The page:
No-Knead Bread

There’s nothing quite like the smell of homemade bread baking in the oven.  Perhaps the only thing better is the taste of that first warm slice.  But tell us that we can have both of these pleasures with a total of about 10 minutes of physical prep time and we’d tell you that you’re dreaming.

But then along came Jim Lahey of the Sullivan Street Bakery in New York, and a nice little write-up in the November 2006 issue of the New York Times, and, well, dreams do in fact come true.

With literally about 10 minutes of your labor you can have beautiful, flavorful, artisan crusty bread cooling on the counter in your own kitchen.  But you also must have patience – although you only do about 10 minutes of work, the yeast has to work for about 24 hours.  But that’s the secret of no-knead bread.

There are two basic ways to work yeast through a dough and create those intricate webs of gluten and pockets of carbon dioxide that give bread structure, spring, airiness, and texture: 1) kneading and 2) long “rises.”  In addition to the lack of physical exertion, the latter method has the added benefit of deepening the complexity of the flavor of your bread as well.

So, if you can plan a day ahead, here’s what you do:

In a large mixing bowl, mix well the following ingredients, starting with the water then adding gradually the dry ingredients via a sifter:

  • 3 cups bread flour
  • 2 tsp salt
  • 3/8 tsp fast acting yeast (we use “Rapid Rise”)
  • 1.5 cups + 1 tsp of lukewarm water (save that last teaspoon for the very end)

We say save that last teaspoon of water because typically we’ve found that that is about how much additional liquid you need to incorporate the last bit of flour into the ball of dough.  Total time for this effort: about 5 minutes.

Now, cover that bowl with plastic wrap and put it in a warm place (80ish degrees – we put it in our utility closet where the water heater lives).

After about 12 hours that ball of dough turns into a bubbly soup.  Stir the soup down back into a dough blob (it will be wetter now), and then cover the bowl and put it back in the closet.  Total effort for this step: about 30 seconds.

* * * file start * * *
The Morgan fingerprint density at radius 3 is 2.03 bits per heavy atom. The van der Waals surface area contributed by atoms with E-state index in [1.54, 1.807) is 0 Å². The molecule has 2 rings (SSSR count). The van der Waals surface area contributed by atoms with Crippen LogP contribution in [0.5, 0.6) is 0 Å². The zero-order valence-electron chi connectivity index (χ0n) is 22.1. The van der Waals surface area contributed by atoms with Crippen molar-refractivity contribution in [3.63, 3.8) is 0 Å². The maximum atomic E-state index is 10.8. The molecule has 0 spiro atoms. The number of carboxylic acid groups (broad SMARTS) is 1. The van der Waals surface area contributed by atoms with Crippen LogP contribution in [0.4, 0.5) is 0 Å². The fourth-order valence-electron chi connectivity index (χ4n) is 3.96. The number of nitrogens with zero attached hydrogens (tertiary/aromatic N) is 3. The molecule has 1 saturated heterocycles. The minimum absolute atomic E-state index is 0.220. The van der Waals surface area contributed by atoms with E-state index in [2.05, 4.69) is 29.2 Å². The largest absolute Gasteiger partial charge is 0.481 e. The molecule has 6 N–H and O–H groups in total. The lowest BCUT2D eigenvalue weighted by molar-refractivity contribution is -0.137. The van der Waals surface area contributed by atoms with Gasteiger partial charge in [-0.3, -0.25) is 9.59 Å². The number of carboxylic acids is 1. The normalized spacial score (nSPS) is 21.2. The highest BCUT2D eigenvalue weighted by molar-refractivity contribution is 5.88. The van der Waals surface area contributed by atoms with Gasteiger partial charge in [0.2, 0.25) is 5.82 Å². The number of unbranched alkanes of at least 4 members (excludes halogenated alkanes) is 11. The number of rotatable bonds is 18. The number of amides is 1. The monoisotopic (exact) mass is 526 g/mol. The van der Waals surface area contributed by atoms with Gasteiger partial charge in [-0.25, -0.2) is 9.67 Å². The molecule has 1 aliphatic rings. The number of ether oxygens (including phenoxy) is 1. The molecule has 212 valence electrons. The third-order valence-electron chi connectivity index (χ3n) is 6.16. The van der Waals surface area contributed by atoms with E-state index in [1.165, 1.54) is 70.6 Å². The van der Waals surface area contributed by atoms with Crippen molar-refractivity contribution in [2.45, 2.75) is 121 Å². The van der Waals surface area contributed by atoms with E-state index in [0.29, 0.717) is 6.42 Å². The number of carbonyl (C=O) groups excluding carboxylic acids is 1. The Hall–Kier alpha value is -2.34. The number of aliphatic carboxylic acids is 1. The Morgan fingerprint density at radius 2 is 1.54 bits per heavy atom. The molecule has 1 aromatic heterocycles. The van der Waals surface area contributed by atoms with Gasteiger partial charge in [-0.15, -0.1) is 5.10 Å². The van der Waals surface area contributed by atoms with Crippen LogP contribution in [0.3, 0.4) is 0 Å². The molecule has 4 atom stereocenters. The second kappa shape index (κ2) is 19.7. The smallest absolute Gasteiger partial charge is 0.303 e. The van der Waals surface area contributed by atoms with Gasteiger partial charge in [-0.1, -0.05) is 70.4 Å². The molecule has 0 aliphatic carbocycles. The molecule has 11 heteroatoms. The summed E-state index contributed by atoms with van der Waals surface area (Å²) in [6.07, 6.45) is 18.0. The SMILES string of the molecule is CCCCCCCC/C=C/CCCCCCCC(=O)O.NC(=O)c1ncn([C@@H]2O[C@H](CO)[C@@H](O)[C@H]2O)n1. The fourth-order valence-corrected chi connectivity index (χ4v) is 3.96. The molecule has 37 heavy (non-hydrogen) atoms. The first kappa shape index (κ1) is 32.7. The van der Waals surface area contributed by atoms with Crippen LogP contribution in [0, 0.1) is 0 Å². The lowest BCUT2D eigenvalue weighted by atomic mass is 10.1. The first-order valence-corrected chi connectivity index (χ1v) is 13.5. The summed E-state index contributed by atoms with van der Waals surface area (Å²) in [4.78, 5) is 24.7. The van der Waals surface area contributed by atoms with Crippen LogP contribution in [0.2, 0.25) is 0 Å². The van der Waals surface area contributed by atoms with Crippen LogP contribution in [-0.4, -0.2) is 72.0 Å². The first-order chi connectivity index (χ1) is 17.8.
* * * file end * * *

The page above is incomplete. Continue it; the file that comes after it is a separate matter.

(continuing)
After roughly 8 more hours the bowl will be filled with a ripe soup again, this time with larger bubbles.  The picture above actually shows a rise that we let go a little past the ripe stage – you can see where the soup has “fallen.”

Stir the soup down into a dough blob, then dump the blob onto a liberally-floured piece of parchment paper.  Do a “diaper fold” on the dough blob by folding the bottom half over the center, then the top half, then the right side, then the left side.  Then flip the entire blob over so that the seam side is against the paper.  Sprinkle more flour on the top surface of the dough and cover with plastic wrap.  Put back in the closet and let it rise for two more hours.  Total effort for this step: about 1 minute and 30 seconds.

In the meantime, choose your baking vessel.  The traditional Lahey recipe calls for a dutch oven, like the one on the left, but we’ve also used two ceramic loaf pans, like the one on the right, using one to hold the dough and the second as the “lid,” because the first stage of baking requires that you have a lid on your cooking vessel.

Place your dutch oven and lid on a rack in the lower third of your oven, and set your oven temperature to 475 degrees.  Yes, that’s hot.

Allow your oven and the dutch oven + lid to preheat at this temperature for at least an hour (we usually turn the oven on 1 hour into the final dough rise).

Now, here’s the tricky part.  The dough is going to be really soft and squirmy, plus it just rose for 2 hours; so – despite how liberal you were with the flour – inevitably it is going to want to stick to the parchment paper to some extent.  Also, you have to do this next part quickly and you’re handling a dutch oven that is 475 degrees.  So, grab some heat-resistant oven mitts (the leather ones work best), and grab another person, if you can.

With oven mitts on, quickly remove the dutch oven from your oven and close the oven door.  Remove the lid from the dutch oven and then (this is where it helps to have a second person that isn’t wearing oven mitts) scoop up the dough blob as best you can (using two hands helps), and toss it into the dutch oven.  Replace the lid on the dutch oven and put it back into your oven.  Take off the oven mitts, set the oven timer for 35 minutes, and go drink a glass of wine.  Total effort for these steps, including pouring a glass of wine: about 2 minutes.